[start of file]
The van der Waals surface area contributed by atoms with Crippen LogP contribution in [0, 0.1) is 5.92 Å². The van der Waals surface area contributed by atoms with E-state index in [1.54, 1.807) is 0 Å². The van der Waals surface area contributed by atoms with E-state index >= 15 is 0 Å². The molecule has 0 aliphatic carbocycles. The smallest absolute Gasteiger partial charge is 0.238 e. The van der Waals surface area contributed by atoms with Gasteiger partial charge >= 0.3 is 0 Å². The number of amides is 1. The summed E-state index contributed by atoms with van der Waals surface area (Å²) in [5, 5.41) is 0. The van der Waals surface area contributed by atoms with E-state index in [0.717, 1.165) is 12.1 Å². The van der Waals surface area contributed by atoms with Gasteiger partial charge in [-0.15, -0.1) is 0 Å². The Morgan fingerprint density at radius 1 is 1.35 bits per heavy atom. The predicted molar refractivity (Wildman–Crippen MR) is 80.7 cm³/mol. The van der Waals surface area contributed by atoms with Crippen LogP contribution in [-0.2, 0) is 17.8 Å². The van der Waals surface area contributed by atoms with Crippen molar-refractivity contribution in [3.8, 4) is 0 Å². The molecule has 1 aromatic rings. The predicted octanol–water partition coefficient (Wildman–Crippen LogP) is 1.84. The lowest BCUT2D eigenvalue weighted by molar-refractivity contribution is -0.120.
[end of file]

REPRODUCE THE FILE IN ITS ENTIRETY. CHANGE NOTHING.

The van der Waals surface area contributed by atoms with Crippen LogP contribution in [0, 0.1) is 5.92 Å². The van der Waals surface area contributed by atoms with E-state index in [1.54, 1.807) is 0 Å². The van der Waals surface area contributed by atoms with E-state index >= 15 is 0 Å². The molecule has 0 aliphatic carbocycles. The smallest absolute Gasteiger partial charge is 0.238 e. The van der Waals surface area contributed by atoms with Gasteiger partial charge >= 0.3 is 0 Å². The number of amides is 1. The summed E-state index contributed by atoms with van der Waals surface area (Å²) in [5, 5.41) is 0. The van der Waals surface area contributed by atoms with E-state index in [0.717, 1.165) is 12.1 Å². The van der Waals surface area contributed by atoms with Gasteiger partial charge in [-0.15, -0.1) is 0 Å². The Morgan fingerprint density at radius 1 is 1.35 bits per heavy atom. The predicted molar refractivity (Wildman–Crippen MR) is 80.7 cm³/mol. The van der Waals surface area contributed by atoms with Crippen LogP contribution in [-0.2, 0) is 17.8 Å². The van der Waals surface area contributed by atoms with Crippen molar-refractivity contribution in [3.8, 4) is 0 Å². The molecule has 1 aromatic rings. The predicted octanol–water partition coefficient (Wildman–Crippen LogP) is 1.84. The lowest BCUT2D eigenvalue weighted by molar-refractivity contribution is -0.120.